The War of 1812 , fought between the emergent United States of America and its former master Britain was a scrappy indecisive affair in which both sides could legitimately claim significant victories. It was overshadowed—so far as the British were concerned—by the struggle to defeat Napoleon's First Empire principally in Europe but in a conflict which had global implications including the real threat of invasion. At the first restoration of the Bourbon monarchy several British regiments—previously part of Wellington's Peninsular Army—were sent to America to continue the fight. The war included an abortive attempt to invade Canada and the burning of Washington, but the American forces under Jackson were by 1815 strongly established in a defensive position before New Orleans. There, as a result of fine leadership and resolution on the part of the Americans and poor generalship but no lack of courage on behalf of the British, Andrew Jackson and his amateur soldiers inflicted a bloody defeat on the assaulting 'professional' redcoats which set—since it was essentially the final major engagement—the tone of the entire war.
General Morgan, commanding the Louisiana militia, was in position on Raquet's old canal site, next to the river. Major Latour, chief of the engineer corps, had been instructed by General Jackson, a week or two before the battle, to proceed across the river and to select on that side a suitable line for defensive works for General Morgan, in case the enemy should attempt a flanking movement on the right bank. Of this mission, Major Latour writes: <br><br>
Agreeable to orders, I waited on General Morgan, and in the presence of Commodore Patterson communicated to him my orders, and told him I was at his disposal. The General seemed not to come to a conclusion, but inclined to make choice of Raquet's line. He then desired that I inspect the different situations myself, and make my report to him. My orders were to assist him, and my opinion was subordinate to his.<br>
I chose for the intended line of defence an intermediate position, nearly at equal distances from Raquet's and Jourdan's canal, where the wood inclines to the river, leaving a space of only about nine hundred yards between the swampy wood and the river. Works occupying this space could not well be turned, without a siege and assault in heavy force by the enemy. I made a rough draft of the intended line, and immediately the overseer set his negroes to execute the work. Returning to the left bank, I made my report to the Commander-in-chief, who approved the disposition made.<br><br>
One thousand men could have guarded a breastwork line here, and half that number would have been sufficient had pieces of cannon been mounted in the intended outworks. That line, defended by the eight hundred troops and the artillery of General Morgan's command, on the 8th, could have defied three or four times the number of British who crossed over to the right bank that day. But these dispositions had been changed by General Morgan, and the negroes ordered to work on the Raquet line.<br>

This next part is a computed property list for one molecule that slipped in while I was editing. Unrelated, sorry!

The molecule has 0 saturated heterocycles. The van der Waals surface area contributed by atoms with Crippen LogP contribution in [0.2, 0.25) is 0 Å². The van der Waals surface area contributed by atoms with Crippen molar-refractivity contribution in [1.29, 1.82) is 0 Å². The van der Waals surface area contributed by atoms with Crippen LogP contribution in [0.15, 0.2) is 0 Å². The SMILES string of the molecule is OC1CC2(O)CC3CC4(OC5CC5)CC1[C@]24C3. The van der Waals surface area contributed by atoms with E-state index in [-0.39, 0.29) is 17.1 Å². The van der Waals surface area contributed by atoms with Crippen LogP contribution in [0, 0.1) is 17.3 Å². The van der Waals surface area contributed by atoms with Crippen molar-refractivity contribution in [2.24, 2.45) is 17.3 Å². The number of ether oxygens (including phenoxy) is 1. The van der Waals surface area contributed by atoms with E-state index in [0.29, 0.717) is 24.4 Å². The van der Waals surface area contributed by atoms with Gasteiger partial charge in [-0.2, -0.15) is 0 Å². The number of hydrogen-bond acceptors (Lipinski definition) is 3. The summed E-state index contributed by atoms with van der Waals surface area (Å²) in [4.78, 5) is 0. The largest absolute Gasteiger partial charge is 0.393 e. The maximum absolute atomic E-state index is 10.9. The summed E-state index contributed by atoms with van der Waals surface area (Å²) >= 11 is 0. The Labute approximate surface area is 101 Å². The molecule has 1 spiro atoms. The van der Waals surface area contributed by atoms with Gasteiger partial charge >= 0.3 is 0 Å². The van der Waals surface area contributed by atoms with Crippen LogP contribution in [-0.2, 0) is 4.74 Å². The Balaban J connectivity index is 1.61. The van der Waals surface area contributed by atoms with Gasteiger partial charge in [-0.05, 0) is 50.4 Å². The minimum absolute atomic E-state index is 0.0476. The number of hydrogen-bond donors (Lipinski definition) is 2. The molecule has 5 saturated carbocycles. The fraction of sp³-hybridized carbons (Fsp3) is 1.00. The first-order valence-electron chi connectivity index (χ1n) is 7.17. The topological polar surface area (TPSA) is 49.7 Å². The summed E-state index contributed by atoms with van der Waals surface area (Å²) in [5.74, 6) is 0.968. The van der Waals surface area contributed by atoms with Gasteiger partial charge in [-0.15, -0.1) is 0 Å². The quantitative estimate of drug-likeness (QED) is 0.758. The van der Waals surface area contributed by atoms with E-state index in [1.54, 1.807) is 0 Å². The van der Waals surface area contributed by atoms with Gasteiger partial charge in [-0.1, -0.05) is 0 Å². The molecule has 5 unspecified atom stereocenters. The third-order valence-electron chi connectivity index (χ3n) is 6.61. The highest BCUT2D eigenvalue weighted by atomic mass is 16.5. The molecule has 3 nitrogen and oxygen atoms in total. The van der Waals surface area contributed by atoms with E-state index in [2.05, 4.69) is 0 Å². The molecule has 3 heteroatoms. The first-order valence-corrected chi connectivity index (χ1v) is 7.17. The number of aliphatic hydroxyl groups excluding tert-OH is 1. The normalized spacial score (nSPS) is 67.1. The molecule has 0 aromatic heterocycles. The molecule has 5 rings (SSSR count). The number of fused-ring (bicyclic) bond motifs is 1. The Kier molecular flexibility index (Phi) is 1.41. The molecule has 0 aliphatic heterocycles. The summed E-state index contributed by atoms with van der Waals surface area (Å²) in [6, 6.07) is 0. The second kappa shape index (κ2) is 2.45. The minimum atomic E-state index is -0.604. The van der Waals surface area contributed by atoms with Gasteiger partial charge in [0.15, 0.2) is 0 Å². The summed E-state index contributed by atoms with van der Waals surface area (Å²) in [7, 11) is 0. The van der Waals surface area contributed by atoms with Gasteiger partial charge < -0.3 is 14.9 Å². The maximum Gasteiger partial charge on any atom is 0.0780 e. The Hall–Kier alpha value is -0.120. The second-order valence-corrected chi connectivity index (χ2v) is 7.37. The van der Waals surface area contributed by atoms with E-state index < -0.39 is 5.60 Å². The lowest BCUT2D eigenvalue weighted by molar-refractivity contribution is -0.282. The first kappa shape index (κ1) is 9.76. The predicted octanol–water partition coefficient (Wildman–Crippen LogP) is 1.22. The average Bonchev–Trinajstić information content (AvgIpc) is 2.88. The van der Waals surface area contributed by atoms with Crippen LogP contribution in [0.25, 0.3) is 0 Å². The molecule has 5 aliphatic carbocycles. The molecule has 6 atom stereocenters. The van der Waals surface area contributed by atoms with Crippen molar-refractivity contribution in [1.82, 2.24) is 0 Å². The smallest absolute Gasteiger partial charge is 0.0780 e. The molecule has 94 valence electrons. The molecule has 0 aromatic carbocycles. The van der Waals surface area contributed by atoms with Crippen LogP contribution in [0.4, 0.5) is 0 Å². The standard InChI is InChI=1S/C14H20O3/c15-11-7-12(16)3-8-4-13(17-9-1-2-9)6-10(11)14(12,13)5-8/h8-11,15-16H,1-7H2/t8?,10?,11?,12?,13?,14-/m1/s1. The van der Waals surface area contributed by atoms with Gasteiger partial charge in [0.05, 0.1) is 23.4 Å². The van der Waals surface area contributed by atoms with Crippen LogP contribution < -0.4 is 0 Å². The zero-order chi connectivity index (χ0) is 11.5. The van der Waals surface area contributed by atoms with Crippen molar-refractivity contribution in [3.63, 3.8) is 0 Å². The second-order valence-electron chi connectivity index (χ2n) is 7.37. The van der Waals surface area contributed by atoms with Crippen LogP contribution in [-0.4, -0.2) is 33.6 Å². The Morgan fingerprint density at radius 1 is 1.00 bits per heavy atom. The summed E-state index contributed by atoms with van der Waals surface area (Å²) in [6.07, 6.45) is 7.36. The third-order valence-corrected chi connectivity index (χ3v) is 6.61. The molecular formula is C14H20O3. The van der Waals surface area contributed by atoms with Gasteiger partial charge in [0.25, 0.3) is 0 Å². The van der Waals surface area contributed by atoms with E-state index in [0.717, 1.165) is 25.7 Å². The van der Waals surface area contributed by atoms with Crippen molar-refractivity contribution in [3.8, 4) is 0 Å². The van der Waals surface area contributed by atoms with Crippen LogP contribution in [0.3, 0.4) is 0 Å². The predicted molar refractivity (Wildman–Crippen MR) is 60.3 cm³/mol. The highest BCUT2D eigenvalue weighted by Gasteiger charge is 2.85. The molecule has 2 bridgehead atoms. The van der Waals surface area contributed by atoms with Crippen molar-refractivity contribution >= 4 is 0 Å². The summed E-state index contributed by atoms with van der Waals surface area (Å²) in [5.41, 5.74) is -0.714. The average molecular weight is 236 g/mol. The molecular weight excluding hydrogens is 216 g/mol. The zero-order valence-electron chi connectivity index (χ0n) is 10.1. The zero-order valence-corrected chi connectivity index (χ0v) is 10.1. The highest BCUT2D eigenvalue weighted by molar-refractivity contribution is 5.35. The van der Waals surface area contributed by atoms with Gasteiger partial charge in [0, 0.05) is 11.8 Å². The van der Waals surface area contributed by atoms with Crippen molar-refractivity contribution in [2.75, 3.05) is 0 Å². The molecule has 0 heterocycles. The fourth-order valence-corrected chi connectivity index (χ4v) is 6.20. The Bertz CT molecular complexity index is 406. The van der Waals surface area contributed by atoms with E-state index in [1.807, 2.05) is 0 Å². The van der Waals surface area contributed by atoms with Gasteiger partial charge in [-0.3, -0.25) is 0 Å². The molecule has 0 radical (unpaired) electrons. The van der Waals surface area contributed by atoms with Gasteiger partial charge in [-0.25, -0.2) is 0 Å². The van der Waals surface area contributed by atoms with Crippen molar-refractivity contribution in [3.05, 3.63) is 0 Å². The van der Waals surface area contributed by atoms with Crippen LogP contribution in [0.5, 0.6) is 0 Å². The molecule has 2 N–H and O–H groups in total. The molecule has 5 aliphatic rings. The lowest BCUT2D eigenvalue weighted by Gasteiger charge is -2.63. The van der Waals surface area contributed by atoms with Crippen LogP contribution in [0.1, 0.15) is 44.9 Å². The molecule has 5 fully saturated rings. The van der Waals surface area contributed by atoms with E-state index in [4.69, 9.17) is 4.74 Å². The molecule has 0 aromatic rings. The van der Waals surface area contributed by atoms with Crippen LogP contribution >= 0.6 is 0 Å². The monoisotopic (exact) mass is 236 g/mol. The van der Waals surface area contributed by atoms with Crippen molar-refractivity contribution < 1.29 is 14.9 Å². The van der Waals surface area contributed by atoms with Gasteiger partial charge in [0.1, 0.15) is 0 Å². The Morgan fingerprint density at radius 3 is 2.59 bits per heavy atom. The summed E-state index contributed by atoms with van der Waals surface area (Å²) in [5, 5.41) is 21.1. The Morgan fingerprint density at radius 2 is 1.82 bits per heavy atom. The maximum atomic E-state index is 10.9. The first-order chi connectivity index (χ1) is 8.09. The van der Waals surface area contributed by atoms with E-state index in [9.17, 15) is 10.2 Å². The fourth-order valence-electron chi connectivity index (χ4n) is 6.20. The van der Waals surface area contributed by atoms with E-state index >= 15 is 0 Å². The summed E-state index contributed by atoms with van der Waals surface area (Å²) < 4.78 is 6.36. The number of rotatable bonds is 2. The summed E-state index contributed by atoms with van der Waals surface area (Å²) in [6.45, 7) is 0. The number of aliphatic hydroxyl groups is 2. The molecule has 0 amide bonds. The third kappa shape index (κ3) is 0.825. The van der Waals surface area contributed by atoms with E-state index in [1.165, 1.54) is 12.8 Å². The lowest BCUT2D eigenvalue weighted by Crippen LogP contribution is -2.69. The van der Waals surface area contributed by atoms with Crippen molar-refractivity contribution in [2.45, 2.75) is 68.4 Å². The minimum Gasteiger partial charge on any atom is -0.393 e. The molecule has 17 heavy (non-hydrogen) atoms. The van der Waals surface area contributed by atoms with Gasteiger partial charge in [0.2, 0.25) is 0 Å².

Major Latour had selected for General Jackson his line of defence on the left bank of the river, and had directed the construction of the breastwork and redoubts to the entire satisfaction of the General. He objected to the Raquet line favoured by General Morgan, as wholly unsuited for defence. The space here from the river to the wood swamp was two thousand yards, or considerably over one mile, a much longer line than Jackson's on the other side. To be effective against an attacking force, the entrenchment and outworks must be extended to cover the entire space. It would require then more than double the number of troops and of pieces of artillery for defence than the situation selected by Latour.<br>
In determining on this change of the line of defence, contrary to the judgment and warning of the chief of the engineer corps, General Morgan seems to have been influenced by one consideration paramount to all others. He was in daily council with Commodore Patterson, and was assured of the powerful aid of his battery on the right bank, which had done such execution in the ranks of the British across the river. Should the enemy attack General Morgan's position at Raquet's line, the Commodore could turn his twelve pieces of cannon in their embrasures, sweep the field, and drive back any reasonable force in range. With this support of his artillery, the few hundred militia of Morgan's command could more successfully repulse an attack at Raquet's line than at the line selected by Latour farther away. This change in the situation and plan of defence is characterized by Latour and other authorities as an unmilitary proceeding, as it abandoned the idea of a fortified line behind which a successful defence could have been made probable, if not certain, for an almost open field subject to the flanking movement of veteran troops against raw militia, with no auxiliary support except a park of artillery with guns turned another way, and of most doubtful use in case of need. General Morgan must not share alone the criticism which has been so freely made of his disposition of forces and changes of strategic plans which resulted in sensational disaster to his command. Commodore Patterson, experienced in military affairs as well as naval, advised with him, and must have approved. This change of line, made some days before the eighth, must have been known, and on the representations of Morgan and Patterson, approved by General Jackson. It is not conceivable that so important a change of plans would have been made by a subordinate officer, affecting seriously the safety of New Orleans, without the consent of the commander-in-chief. The latter seemed always to have held in very high personal esteem these two officers, and to have had confidence in their abilities as commanders.